Wyatt’s study of Geronimo was probably one of the earliest attempts to focus attention on Native American rights, especially with regard to land. Yet it was not until the next decade that the wrongful treatment of Native Americans began to be examined, recognized, and acknowledged publicly. Nevertheless, this book was an early part of the movement to focus attention on Native American history from the perspective of Native Americans themselves.
The earlier chapters of Geronimo are fictionalized, as they constitute a composite of Geronimo’s autobiographical data from that era, both for effect and because of text space and the audience. This portrayal of Apache life was obviously intended to gain the sympathy of young readers, as well as to educate them. Three autobiographies are cited in the bibliography, including Geronimo’s, as well as ten nonfiction books that were published during Geronimo’s lifetime or within twenty years of his death.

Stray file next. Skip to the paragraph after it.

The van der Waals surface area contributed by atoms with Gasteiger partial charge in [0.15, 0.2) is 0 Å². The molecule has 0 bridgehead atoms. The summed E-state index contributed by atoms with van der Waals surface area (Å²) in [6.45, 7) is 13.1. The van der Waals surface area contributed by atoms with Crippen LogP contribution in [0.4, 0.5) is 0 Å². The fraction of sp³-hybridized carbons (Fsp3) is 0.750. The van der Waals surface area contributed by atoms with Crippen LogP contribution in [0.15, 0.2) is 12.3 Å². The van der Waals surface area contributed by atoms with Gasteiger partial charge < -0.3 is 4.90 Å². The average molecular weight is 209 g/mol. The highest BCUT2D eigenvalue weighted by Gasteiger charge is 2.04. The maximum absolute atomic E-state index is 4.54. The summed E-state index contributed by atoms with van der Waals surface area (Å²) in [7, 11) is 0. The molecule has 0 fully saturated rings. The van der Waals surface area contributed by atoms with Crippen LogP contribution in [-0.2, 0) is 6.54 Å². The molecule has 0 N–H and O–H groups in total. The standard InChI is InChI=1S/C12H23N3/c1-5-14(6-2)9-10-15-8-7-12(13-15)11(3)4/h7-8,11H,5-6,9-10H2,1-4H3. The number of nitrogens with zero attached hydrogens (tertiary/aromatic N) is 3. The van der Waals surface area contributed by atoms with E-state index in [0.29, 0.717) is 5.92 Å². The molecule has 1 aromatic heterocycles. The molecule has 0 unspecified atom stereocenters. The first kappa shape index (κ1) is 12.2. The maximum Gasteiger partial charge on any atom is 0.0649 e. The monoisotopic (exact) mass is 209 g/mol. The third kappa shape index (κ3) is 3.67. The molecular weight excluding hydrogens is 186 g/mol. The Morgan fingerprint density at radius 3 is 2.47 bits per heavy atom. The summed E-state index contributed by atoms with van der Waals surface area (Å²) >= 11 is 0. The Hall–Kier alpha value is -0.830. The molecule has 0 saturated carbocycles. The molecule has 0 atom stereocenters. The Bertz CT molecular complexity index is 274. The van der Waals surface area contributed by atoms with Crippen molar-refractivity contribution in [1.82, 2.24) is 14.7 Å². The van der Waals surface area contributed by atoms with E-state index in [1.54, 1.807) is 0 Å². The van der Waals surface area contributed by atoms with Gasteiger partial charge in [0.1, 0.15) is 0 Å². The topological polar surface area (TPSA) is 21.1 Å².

Wyatt’s biography was published twenty years after a time period in which many books had been written about Geronimo that expressed the keen public interest in the legendary Apache war chief. It is interesting that Wyatt uses the proper terminology for the different Apache peoples long before the era in which their names became generally known. This biography, written especially for young people, is important in juvenile literature because of its empathy with Native Americans.
(The entire section is 229 words.)
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